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A senior HSBC banker has claimed that the financial risks of climate change are being exaggerated, in a warning against long-term thinking, although the bank quickly disassociated itself from his comments.

Stuart Kirk, HSBC’s global head of responsible investment, was speaking at a conference hosted by the Financial Times in London on Tuesday when he complained that warning about climate change are being overplayed.

He wrote, on a slide in the presentation he was giving: “Unsubstantiated, shrill, partisan, self-serving, apocalyptic warnings are ALWAYS wrong”, taking issue with the warnings being sent out by central banks and global authorities like the United Nations for what he described as a lack of proportionality when compared to more near-term concerns.

“We’ve got inflation coming down the pipes and I’m being told to spend time and time again looking at something that’s going to happen in 20 or 30 years, the proportionality is completely out of whack,” he said.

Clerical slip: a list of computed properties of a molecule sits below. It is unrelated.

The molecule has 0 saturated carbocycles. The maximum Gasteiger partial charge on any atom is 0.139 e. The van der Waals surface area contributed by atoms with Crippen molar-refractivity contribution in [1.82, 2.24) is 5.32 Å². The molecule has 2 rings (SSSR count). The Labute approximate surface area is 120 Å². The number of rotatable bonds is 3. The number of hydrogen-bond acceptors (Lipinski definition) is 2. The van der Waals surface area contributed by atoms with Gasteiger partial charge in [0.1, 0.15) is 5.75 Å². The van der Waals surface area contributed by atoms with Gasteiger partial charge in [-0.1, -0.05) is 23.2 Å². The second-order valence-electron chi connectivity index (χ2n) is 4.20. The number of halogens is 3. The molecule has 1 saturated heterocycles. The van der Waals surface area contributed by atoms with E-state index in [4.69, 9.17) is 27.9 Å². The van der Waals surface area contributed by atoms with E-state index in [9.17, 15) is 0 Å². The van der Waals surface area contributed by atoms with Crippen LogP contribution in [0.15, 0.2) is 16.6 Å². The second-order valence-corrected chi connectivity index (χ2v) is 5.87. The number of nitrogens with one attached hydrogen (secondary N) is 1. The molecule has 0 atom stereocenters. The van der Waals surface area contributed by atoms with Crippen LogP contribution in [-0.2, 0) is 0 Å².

His comments immediately came in for criticism, forcing HSBC Asset Management’s CEO, Nicolas Moreau, to respond that they did not represent the company’s views. A spokesperson for Mr Moreau told Reuters: “HSBC regards climate change as one of the most serious emergencies facing the planet.”

Around €600 billion are managed by HSBC Asset Management, according to the company website.

Jeanne Martin, campaign manager at responsible investment NGO Share Action, tweeted: “This should raise red flags to any clients of HSBC that care about net-zero.”

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